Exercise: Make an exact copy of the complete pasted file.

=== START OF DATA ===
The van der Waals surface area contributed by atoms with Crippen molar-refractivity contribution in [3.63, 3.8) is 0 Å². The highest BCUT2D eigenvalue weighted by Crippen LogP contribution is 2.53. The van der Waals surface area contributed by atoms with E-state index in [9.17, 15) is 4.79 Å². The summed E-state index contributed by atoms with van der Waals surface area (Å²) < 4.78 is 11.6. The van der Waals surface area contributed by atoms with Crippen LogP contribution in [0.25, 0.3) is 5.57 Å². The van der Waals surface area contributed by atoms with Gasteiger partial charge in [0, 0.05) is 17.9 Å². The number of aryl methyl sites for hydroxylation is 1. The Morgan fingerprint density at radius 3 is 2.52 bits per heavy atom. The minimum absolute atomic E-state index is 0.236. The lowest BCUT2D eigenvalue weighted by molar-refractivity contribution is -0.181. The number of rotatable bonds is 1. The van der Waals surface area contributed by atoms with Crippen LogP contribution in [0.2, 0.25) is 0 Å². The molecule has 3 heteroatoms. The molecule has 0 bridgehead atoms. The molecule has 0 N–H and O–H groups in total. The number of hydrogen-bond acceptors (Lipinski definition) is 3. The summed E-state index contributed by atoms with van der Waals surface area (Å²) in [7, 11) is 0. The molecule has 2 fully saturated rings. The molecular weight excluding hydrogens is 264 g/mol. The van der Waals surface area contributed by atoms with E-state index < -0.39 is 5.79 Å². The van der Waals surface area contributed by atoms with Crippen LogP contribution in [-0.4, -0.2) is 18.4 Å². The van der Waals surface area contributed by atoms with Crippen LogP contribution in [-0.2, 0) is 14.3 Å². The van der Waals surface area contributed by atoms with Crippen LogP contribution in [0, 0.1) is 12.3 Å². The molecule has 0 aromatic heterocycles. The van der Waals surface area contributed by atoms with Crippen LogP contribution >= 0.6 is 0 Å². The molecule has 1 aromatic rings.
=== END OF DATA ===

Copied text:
The van der Waals surface area contributed by atoms with Crippen molar-refractivity contribution in [3.63, 3.8) is 0 Å². The highest BCUT2D eigenvalue weighted by Crippen LogP contribution is 2.53. The van der Waals surface area contributed by atoms with E-state index in [9.17, 15) is 4.79 Å². The summed E-state index contributed by atoms with van der Waals surface area (Å²) < 4.78 is 11.6. The van der Waals surface area contributed by atoms with Crippen LogP contribution in [0.25, 0.3) is 5.57 Å². The van der Waals surface area contributed by atoms with Gasteiger partial charge in [0, 0.05) is 17.9 Å². The number of aryl methyl sites for hydroxylation is 1. The Morgan fingerprint density at radius 3 is 2.52 bits per heavy atom. The minimum absolute atomic E-state index is 0.236. The lowest BCUT2D eigenvalue weighted by molar-refractivity contribution is -0.181. The number of rotatable bonds is 1. The van der Waals surface area contributed by atoms with Crippen LogP contribution in [0.2, 0.25) is 0 Å². The molecule has 3 heteroatoms. The molecule has 0 bridgehead atoms. The molecule has 0 N–H and O–H groups in total. The number of hydrogen-bond acceptors (Lipinski definition) is 3. The summed E-state index contributed by atoms with van der Waals surface area (Å²) in [7, 11) is 0. The molecule has 2 fully saturated rings. The molecular weight excluding hydrogens is 264 g/mol. The van der Waals surface area contributed by atoms with E-state index < -0.39 is 5.79 Å². The van der Waals surface area contributed by atoms with Crippen LogP contribution in [-0.4, -0.2) is 18.4 Å². The van der Waals surface area contributed by atoms with Crippen LogP contribution in [-0.2, 0) is 14.3 Å². The van der Waals surface area contributed by atoms with Crippen LogP contribution in [0, 0.1) is 12.3 Å². The molecule has 0 aromatic heterocycles. The van der Waals surface area contributed by atoms with Crippen LogP contribution >= 0.6 is 0 Å². The molecule has 1 aromatic rings.